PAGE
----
Capital markets this year have been unkind to investors, to understate the case. While the speculative and more “growthy” areas of the market (which our investment approach seeks to avoid) have seen the most damage, there has been nowhere to hide as all major asset classes and equity indices have experienced significant declines after 18 months of largely uninterrupted gains in the 18 months following the 2020 pandemic sell off.
The primary factor in the current market weakness is a re-pricing of assets due to rising interest rates as the Fed has embarked on a path of monetary policy tightening in response to inflation. Most companies are reporting growing earnings, but the multiples of earnings that investors are willing to pay has declined in response to higher rates and to concerns about the outlook for the economy. The war in Ukraine and continuing lockdowns in China have not helped either inflation or investor confidence.
In past rate rise cycles, markets have generally been volatile and down-trending in the several months before and after the initial rate hikes – a pattern that is repeating this year around the initial hike in March. How the markets do in the six to 24 months following start of rate hikes depends largely on how inflation and the economy respond. Markets want a “soft landing” in which inflation declines before the Fed raises rates to the point where the economy enters recession.
The Fed has been proven wrong in its 2021 view that inflation would be largely transitory. That said, there are a number of solid reasons to believe that inflation is peaking and the rate of change will soon begin declining. These include baseline effects, easing supply-chain bottlenecks, and a shift away from consumption of goods (which have had a higher rate of inflation) back towards services for which inflation has been lower. More difficult to forecast is how fast inflation declines which will drive the Fed’s decisions on rate hikes. One of the Fed’s biggest challenges is housing as shelter costs make up about a third of the CPI. Home prices have been rising 20% year-over year, and rent costs follow home price trends.
As to whether we see a recession, our views track with those of Goldman Sachs economists who put the odds of a recession in the next 24 months at 35%1. Signals from the yield curve, Leading Economic Indicators, and PMIs are not saying recession. Goldman notes that the tight labor market gives the Fed room to tighten to where companies shelf some expansion and hiring plans, but don’t have to lay off workers and slash output. Second, they cite strong consumer balance sheets and cash levels giving consumers capacity to keep spending even if job and income prospects weaken some. And lastly, while monetary policy is clearly tightening, it is still not tight.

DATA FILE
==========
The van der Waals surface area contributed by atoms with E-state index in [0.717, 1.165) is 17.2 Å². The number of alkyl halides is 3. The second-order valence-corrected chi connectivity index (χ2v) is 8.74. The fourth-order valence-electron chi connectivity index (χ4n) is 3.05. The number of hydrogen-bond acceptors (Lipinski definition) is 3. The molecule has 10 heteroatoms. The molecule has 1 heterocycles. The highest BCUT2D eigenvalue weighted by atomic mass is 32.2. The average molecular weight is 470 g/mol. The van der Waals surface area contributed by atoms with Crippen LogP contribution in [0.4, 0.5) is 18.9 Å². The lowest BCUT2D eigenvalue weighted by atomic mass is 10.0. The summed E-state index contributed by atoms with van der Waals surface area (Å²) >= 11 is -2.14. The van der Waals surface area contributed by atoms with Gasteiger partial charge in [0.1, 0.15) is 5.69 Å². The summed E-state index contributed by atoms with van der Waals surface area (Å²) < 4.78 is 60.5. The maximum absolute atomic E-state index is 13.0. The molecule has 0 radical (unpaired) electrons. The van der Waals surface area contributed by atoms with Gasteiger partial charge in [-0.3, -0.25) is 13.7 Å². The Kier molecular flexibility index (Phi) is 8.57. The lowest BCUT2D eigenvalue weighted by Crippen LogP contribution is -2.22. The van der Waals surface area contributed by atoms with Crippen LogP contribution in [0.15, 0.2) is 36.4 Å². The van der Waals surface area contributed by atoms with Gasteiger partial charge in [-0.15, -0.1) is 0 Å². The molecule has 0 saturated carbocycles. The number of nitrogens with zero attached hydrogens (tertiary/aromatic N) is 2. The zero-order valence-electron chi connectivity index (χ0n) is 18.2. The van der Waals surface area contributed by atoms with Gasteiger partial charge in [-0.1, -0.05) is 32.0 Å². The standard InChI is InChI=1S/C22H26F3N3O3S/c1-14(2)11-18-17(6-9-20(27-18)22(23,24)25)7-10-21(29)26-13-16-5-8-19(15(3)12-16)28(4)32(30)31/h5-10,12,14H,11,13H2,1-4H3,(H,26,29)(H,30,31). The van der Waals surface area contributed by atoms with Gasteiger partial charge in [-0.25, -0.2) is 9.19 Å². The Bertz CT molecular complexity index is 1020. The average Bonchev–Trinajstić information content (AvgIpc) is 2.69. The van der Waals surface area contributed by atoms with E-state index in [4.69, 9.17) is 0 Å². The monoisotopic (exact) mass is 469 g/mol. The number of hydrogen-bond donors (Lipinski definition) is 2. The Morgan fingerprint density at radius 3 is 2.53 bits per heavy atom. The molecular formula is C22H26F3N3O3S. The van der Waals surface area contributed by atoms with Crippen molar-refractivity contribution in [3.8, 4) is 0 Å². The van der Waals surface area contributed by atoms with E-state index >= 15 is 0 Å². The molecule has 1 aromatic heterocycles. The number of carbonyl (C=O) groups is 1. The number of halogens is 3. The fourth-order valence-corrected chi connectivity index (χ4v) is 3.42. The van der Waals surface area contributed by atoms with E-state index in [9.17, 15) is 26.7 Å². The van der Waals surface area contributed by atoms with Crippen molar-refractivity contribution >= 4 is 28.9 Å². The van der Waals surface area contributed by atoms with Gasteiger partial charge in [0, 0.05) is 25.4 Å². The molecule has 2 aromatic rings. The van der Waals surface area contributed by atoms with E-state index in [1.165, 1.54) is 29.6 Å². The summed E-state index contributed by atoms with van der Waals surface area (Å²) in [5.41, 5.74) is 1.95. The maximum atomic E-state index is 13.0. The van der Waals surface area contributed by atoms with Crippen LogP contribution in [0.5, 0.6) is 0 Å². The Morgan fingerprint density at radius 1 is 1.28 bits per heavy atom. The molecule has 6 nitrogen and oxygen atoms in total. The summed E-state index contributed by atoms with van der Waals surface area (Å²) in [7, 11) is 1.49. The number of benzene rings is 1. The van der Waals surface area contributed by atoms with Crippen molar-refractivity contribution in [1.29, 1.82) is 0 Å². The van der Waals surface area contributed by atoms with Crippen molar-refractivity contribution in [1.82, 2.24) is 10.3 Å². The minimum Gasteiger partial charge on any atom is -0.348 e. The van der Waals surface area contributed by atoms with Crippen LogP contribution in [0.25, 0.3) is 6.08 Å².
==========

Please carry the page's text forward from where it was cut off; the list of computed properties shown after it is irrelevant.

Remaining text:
Markets hate uncertainty and for now, uncertainty is high. Recent readings from the American Association of Individual Investors Bullish-Bearish survey are at the third most bearish extent in 35 years and are now below their readings at the bottom of the markets during COVID2. However, excessive bearish sentiment has historically augured bullish, working as a counter-indicator to forward market performance. For markets to gain a solid footing, we think we will need to see inflation readings that suggest that Fed tightening will be less than what the market has priced in. Right now, it is difficult to forecast how long this will take.
So what to do now? Our preference for higher quality companies with solid balance sheets and business models is favored by challenging environments such as we are experiencing. Hence, we haven’t felt a need for major portfolio revisions, especially given the embedded unrealized gains in taxable accounts that have enjoyed the appreciation of recent years. That said, the market decline does afford opportunities for some switches to higher quality areas of the market and for tax-loss harvesting.
While we have always over-weighted U.S. equities relative to the rest of the world, coming into the year we thought this might be the year in which non-U.S stocks would benefit from their lower valuations and prospects for “catch-up” growth. Between the war in Ukraine and persistent pandemic effects abroad, especially in China, the U.S. has continued to lead, albeit not by as much as in recent years. Hence, some trimming of non-U.S. holdings could be appropriate in some accounts.
In investing there is no free lunch. The price that investors pay for the attractive returns that equities have generated over time is volatility and drawdowns such as we are now experiencing. While asset allocations must always be appropriate to individual objectives and risk tolerances, and tactical changes can be helpful, for long-term investors the correct strategy for responding to market periods such as the present has been to ride out the downturns and be rewarded when healthier markets return. Reactionary changes in down markets can negatively impact long-term returns.
Please reach out to us if you have questions or concerns about our thoughts here or about your accounts.
1GoldmanSachs.com. “Will the U.S. Go Into Recession,” April 19, 2022.
2American Association of Individual Investors, AAII.com, “AAII Sentiment Survey: Highest Level of Pessimism Since March 2009,“ April 27, 2022.
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